These build-ups of tau protein join to form “tangles” within the brain cells. When that happens, the neurons are no longer able to communicate with each other.

“We know that tau tangles track with [the] progression of Alzheimer’s, meaning the worse that Alzheimer’s gets, the more tau tangles there are throughout more and more of the brain,” Dr. David Merrill, an adult and geriatric psychiatrist and director of the Pacific Neuroscience Institute’s Pacific Brain Health Center at Providence Saint John’s Health Center in Santa Monica, CA, not involved in this research, told Medical News Today.

“And those ultimately cause neurons to dysfunction and die,” he explained.

In this study, the researchers created a drug aimed at silencing the gene that encodes the tau protein. That gene is the microtubule-associated protein tau (MAPT) gene.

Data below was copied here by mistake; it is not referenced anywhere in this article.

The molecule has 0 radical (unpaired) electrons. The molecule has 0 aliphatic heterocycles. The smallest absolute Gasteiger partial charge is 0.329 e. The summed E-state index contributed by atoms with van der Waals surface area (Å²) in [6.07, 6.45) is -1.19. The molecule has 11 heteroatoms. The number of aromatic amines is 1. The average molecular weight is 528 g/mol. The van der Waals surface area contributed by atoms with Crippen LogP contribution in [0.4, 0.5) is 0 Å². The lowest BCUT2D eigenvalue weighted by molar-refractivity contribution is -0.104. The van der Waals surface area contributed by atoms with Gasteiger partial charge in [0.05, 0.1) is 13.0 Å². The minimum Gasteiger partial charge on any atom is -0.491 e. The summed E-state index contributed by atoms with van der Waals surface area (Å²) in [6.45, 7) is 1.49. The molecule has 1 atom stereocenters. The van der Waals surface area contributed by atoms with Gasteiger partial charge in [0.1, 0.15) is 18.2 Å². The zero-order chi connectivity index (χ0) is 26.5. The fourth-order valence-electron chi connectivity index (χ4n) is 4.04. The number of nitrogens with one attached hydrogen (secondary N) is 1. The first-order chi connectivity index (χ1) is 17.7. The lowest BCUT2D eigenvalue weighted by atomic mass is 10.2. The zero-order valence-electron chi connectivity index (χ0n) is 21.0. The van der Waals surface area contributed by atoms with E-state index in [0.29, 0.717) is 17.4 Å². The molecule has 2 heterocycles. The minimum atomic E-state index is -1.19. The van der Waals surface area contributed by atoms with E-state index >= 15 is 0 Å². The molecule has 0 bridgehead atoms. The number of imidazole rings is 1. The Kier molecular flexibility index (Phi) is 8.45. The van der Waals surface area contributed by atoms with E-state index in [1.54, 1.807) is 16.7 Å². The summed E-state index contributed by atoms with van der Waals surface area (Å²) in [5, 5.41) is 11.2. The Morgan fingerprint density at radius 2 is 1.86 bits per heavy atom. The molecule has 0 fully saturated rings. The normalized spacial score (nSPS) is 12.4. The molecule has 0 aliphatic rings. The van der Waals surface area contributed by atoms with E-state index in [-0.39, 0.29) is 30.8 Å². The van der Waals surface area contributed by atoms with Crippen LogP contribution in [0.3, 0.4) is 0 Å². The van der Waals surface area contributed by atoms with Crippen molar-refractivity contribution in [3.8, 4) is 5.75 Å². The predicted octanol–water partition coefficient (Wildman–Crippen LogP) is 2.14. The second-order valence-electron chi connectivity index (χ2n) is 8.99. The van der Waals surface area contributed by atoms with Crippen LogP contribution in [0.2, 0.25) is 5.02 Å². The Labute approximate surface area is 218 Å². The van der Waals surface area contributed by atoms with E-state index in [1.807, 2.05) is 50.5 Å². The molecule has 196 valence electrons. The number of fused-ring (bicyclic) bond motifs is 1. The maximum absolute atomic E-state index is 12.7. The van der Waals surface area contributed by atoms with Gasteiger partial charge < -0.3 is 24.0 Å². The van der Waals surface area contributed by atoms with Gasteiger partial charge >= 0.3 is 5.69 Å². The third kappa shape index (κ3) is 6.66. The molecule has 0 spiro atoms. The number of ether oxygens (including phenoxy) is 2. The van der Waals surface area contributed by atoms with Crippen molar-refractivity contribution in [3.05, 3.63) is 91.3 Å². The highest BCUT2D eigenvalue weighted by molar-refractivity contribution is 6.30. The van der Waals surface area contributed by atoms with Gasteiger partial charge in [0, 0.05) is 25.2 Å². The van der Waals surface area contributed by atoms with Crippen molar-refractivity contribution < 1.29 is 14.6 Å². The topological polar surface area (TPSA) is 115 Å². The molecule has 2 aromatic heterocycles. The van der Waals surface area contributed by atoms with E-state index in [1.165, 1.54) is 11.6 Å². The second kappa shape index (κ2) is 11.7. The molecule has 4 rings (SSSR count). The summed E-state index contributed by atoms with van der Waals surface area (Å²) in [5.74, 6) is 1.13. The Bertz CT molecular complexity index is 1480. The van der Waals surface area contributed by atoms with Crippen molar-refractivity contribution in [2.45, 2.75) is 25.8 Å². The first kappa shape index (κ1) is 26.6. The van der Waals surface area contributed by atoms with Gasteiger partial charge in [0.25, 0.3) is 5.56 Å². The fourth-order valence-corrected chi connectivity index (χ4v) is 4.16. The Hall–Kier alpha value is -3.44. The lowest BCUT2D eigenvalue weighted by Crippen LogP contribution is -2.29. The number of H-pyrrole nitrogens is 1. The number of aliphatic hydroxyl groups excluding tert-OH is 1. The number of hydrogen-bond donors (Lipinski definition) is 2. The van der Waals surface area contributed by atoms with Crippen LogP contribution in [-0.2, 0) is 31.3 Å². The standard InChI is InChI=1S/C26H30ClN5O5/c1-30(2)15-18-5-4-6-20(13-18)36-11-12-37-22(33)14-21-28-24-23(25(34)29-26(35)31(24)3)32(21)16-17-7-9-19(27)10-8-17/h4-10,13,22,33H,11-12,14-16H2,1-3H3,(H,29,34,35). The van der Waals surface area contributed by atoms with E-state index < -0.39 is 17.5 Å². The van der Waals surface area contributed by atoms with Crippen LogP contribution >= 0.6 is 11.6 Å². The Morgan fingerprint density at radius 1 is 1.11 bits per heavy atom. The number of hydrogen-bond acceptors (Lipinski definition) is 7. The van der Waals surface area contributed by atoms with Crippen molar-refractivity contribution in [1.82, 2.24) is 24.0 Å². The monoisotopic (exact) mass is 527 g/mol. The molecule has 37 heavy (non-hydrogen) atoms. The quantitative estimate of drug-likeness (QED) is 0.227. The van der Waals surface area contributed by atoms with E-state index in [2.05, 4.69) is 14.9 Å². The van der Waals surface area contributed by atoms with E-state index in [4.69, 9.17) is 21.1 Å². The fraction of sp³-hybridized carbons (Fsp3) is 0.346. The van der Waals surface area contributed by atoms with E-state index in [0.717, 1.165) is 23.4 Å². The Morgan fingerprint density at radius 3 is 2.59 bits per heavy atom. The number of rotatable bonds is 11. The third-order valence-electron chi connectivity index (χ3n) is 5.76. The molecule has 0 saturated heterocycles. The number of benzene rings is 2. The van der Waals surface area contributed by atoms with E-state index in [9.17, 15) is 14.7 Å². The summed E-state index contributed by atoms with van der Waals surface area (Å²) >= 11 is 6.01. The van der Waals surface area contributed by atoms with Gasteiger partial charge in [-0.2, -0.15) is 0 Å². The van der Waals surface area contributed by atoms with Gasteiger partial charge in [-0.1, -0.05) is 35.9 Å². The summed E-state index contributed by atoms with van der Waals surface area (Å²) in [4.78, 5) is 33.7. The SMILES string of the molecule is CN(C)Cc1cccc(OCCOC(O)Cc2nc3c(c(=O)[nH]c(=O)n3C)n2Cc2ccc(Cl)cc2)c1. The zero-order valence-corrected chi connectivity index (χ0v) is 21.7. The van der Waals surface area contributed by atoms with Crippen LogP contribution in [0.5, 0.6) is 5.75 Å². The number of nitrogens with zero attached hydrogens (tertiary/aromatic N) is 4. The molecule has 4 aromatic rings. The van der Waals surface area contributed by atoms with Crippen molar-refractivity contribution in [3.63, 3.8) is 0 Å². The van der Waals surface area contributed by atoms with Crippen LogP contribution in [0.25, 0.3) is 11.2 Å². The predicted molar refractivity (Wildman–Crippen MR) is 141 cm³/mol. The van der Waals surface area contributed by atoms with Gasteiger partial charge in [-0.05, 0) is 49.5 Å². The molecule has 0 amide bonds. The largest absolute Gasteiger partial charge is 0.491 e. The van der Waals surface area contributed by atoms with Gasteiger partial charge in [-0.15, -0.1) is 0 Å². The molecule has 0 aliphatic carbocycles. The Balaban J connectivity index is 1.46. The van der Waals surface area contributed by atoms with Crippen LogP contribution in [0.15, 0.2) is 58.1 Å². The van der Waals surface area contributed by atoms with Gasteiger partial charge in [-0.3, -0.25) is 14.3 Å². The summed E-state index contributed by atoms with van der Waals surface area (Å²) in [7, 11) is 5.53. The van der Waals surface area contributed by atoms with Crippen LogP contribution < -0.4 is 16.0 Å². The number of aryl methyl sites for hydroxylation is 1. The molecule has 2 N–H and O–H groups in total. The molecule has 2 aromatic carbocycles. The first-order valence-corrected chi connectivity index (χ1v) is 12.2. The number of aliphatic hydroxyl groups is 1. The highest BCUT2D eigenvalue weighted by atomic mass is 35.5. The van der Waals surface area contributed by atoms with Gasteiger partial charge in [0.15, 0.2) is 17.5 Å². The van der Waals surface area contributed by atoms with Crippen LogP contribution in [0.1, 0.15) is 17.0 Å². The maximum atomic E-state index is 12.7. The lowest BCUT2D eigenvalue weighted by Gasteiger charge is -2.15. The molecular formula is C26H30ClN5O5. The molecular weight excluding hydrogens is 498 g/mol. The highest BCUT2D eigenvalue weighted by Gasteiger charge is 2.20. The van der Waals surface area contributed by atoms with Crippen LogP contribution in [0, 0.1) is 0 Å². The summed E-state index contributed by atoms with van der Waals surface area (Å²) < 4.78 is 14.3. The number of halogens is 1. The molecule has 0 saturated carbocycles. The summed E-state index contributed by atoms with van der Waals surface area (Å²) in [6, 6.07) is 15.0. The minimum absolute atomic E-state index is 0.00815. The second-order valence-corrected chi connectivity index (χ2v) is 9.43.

The experimental drug, called BIIB080, is an antisense oligonucleotide. This type of therapy works by using small pieces of RNA or DNA to block a specific RNA from doing what it is supposed to do. In this case, that is to serve as instructions for the production of the tau protein.

In this phase 1 clinical trial, scientists enrolled 46 patients with mild Alzheimer’s disease with an average age of 66 years. The trial took place from 2017 to 2020.

The trial compared four doses of the experimental drug administered through an injection into the nervous system via the spinal canal, compared with a placebo, every 4 or 12 weeks, over a 13-week treatment.

At the conclusion of the study, researchers found that study participants in the treatment groups that received the highest dose of the drug had a greater than 50% reduction in levels of both total tau and phosphorylated tau concentration 24 weeks after the treatment.